Fascinating, Robert. Please keep us updated.
----- Original Message -----
Sent: Tuesday, November 02, 2004 7:20 AM
Subject: [Maury_and_Baty] The real news of the day!
During November 1 oral arguments of the Banks and Banaitis cases, the
Supreme Court justices searched for a legal theory to resolve the
inequity of including in income the contingent attorney fee portion
of a prevailing plaintiff's discrimination settlement.
But the taxpayer and government lawyers were not prepared to discuss
the one theory that several of the justices were most interested in:
the one espoused by law professor Charles Davenport in an amicus
curiae brief that suggested that contingent attorney fees should be
treated as transaction costs.
The Supreme Court granted certiorari in two contingent attorney fee
cases, Commissioner v. John W. Banks II, 345 F.3d 373 (6th Cir. 2003)
(No. 03-892), and Commissioner v. Sigitas J. Banaitis, 345 F.3d 1074
(9th Cir. 2003) (No. 03-907). Both taxpayers, Banks and Banaitis,
settled employment discrimination suits, and both lost in the Tax
Court their cases to exclude part or all of the amounts recovered.
Both cases were reversed on appeal concerning the contingent attorney
fee portions of their recoveries. In so doing, the appeals courts'
decisions took a position that is at odds with all the other circuits
except the Fifth and Eleventh circuits.
The issue has received attention from a variety of sources, including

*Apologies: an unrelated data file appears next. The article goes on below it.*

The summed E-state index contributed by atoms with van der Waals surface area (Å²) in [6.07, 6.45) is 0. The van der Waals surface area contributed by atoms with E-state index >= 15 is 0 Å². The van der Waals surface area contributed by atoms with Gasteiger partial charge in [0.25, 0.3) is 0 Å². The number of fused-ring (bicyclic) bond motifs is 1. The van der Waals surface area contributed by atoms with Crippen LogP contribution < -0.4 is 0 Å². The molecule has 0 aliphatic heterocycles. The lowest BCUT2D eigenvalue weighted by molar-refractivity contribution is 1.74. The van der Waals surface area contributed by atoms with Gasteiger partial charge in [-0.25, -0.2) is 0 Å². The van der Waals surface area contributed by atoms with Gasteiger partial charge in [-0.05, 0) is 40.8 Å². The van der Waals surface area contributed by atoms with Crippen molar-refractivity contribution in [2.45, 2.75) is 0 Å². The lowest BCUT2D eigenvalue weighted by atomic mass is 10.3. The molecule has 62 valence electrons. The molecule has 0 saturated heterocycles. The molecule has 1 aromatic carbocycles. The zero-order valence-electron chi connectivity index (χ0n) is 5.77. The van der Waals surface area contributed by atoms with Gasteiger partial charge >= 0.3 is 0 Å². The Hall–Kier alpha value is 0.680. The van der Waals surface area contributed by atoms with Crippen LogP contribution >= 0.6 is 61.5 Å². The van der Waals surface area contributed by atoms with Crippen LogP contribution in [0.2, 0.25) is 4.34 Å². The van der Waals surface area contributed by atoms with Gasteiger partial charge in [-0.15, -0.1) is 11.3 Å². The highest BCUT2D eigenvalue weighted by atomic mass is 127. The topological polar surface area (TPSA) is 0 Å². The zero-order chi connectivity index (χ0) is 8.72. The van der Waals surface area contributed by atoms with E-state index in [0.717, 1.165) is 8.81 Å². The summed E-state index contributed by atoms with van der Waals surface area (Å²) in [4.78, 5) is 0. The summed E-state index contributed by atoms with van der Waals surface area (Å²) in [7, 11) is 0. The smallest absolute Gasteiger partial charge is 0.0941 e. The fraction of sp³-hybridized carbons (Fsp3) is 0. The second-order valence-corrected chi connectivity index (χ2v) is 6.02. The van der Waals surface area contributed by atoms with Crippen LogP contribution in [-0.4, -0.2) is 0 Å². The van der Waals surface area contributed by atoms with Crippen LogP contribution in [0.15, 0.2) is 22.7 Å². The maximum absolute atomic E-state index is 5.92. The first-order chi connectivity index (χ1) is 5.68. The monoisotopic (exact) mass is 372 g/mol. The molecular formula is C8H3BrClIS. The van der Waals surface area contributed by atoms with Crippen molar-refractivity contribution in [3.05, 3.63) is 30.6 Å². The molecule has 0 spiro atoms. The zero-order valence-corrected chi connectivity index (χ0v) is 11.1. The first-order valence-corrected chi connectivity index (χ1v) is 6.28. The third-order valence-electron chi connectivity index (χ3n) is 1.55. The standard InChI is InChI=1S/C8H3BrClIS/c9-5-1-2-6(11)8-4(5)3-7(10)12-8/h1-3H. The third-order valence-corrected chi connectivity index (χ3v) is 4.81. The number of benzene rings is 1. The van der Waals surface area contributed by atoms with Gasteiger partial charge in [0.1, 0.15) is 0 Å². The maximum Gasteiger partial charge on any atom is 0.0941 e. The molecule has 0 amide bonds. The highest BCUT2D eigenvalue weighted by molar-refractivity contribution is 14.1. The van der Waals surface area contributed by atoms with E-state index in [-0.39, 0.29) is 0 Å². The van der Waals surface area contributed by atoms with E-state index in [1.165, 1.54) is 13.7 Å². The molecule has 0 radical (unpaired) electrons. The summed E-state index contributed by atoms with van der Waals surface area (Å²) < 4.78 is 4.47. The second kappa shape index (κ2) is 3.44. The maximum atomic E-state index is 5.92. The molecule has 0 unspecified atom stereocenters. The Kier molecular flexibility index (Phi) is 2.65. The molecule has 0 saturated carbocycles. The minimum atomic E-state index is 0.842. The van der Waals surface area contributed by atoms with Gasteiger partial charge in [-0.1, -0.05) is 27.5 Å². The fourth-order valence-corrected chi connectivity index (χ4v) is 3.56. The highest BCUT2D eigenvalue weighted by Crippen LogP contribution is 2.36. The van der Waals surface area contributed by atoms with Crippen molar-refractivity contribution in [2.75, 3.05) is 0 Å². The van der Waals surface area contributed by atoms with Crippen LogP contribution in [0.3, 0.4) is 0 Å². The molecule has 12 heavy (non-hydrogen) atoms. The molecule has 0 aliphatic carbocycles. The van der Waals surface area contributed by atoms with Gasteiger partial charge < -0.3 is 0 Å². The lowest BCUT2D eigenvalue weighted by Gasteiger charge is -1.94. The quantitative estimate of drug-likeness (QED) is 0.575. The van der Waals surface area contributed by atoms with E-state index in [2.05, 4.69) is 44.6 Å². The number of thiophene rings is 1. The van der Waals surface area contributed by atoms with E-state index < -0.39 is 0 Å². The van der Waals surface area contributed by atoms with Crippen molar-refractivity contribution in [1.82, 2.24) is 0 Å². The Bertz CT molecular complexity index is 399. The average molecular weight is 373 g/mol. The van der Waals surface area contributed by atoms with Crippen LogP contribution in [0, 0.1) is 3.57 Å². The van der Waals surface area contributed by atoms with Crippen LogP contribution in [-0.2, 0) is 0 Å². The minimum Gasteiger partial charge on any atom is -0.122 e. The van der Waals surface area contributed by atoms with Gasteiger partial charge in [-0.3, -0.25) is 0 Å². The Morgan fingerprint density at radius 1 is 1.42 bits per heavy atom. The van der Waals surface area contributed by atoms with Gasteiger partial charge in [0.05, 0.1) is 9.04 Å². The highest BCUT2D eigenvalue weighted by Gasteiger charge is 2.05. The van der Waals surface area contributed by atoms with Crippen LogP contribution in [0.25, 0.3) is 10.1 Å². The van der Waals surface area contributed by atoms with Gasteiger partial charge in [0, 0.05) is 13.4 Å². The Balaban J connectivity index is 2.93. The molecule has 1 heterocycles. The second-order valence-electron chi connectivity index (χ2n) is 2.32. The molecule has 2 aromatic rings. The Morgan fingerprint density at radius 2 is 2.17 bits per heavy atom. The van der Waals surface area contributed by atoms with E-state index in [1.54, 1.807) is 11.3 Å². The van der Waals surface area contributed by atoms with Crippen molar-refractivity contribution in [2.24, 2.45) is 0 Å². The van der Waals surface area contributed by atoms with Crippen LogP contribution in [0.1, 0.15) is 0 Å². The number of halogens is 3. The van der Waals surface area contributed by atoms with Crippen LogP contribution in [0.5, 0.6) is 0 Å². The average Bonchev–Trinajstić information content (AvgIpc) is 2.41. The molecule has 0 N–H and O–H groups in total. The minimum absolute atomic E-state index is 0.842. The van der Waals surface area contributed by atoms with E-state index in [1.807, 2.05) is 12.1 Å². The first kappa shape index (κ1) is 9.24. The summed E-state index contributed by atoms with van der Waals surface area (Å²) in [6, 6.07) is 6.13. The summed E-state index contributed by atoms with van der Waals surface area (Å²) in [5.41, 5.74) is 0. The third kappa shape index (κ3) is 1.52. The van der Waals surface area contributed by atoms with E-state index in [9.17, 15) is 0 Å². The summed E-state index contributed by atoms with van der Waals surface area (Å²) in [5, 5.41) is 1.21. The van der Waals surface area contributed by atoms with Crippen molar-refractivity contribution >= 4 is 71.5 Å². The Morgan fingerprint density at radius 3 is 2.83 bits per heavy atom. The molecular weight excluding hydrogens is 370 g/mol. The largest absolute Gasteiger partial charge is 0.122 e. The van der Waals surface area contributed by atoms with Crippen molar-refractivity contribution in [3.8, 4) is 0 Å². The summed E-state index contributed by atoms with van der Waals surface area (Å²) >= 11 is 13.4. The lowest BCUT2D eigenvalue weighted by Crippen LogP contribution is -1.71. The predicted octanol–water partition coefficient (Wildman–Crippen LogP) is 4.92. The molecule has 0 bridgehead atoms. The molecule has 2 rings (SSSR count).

Congress, because the alternative minimum tax can apply and cause a
prevailing plaintiff's tax liability to exceed the amount recovered.
When it gets to the point where the government is charging more in
tax than a taxpayer is actually receiving, "it is an appalling
situation," declared Justice Ruth Bader Ginsburg.
Justice Ginsburg was the first to raise the theory set forth in
Davenport's amicus brief.
A professor at Rutgers Law School in Newark, Davenport argued on
brief that the legal fees in the Banks and Banaitis cases are
transaction costs, not expenses. Transaction costs are expenditures
that facilitate the transaction, in his view. The legal fees at issue
were incurred to value the rights taken from taxpayers and then to
dispose of the taxpayers' causes of action arising from tortious
behavior, explains Davenport.
Salmons said the government believes its assignment of income theory
is the better approach to these cases.
But Justice Scalia pressed the government to explain why the present
cases are different from the treatment of lawyers' fees attendant to
a real property sale. Why not treat them as "a conversion of a chose
in action to a real money payment," he asked. In that event, all
costs become part of the transaction, he said.
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